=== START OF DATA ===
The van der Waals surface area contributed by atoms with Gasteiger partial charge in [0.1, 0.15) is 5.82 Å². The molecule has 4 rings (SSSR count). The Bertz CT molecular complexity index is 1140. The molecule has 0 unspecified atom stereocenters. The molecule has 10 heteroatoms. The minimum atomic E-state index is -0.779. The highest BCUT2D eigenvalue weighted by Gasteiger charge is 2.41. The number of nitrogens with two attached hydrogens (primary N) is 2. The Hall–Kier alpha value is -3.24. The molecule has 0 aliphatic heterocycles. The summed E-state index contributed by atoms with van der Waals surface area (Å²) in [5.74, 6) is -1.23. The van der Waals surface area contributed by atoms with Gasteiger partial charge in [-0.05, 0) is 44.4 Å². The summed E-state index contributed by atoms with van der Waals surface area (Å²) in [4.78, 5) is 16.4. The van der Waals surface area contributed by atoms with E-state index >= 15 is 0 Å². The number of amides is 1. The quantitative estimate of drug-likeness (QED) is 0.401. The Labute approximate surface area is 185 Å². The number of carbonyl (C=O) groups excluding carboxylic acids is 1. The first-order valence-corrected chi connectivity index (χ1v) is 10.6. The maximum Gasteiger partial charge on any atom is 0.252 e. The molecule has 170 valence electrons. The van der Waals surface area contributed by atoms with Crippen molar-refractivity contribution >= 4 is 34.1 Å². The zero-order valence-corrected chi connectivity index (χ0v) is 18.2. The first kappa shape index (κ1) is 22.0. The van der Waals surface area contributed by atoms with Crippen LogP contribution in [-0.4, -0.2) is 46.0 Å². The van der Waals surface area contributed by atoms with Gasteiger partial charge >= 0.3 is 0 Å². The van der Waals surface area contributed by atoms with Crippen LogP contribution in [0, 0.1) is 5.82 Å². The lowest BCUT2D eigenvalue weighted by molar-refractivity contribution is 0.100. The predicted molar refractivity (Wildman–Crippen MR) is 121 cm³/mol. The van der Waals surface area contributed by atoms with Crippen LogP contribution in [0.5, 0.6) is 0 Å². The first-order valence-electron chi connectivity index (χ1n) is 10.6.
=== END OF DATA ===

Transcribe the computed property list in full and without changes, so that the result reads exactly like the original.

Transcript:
The van der Waals surface area contributed by atoms with Gasteiger partial charge in [0.1, 0.15) is 5.82 Å². The molecule has 4 rings (SSSR count). The Bertz CT molecular complexity index is 1140. The molecule has 0 unspecified atom stereocenters. The molecule has 10 heteroatoms. The minimum atomic E-state index is -0.779. The highest BCUT2D eigenvalue weighted by Gasteiger charge is 2.41. The number of nitrogens with two attached hydrogens (primary N) is 2. The Hall–Kier alpha value is -3.24. The molecule has 0 aliphatic heterocycles. The summed E-state index contributed by atoms with van der Waals surface area (Å²) in [5.74, 6) is -1.23. The van der Waals surface area contributed by atoms with Gasteiger partial charge in [-0.05, 0) is 44.4 Å². The summed E-state index contributed by atoms with van der Waals surface area (Å²) in [4.78, 5) is 16.4. The van der Waals surface area contributed by atoms with E-state index >= 15 is 0 Å². The number of amides is 1. The quantitative estimate of drug-likeness (QED) is 0.401. The Labute approximate surface area is 185 Å². The number of carbonyl (C=O) groups excluding carboxylic acids is 1. The first-order valence-corrected chi connectivity index (χ1v) is 10.6. The maximum Gasteiger partial charge on any atom is 0.252 e. The molecule has 170 valence electrons. The van der Waals surface area contributed by atoms with Crippen molar-refractivity contribution >= 4 is 34.1 Å². The zero-order valence-corrected chi connectivity index (χ0v) is 18.2. The first kappa shape index (κ1) is 22.0. The van der Waals surface area contributed by atoms with Crippen LogP contribution in [-0.4, -0.2) is 46.0 Å². The van der Waals surface area contributed by atoms with Gasteiger partial charge >= 0.3 is 0 Å². The van der Waals surface area contributed by atoms with Crippen LogP contribution in [0, 0.1) is 5.82 Å². The lowest BCUT2D eigenvalue weighted by molar-refractivity contribution is 0.100. The predicted molar refractivity (Wildman–Crippen MR) is 121 cm³/mol. The van der Waals surface area contributed by atoms with Crippen LogP contribution in [0.5, 0.6) is 0 Å². The first-order valence-electron chi connectivity index (χ1n) is 10.6.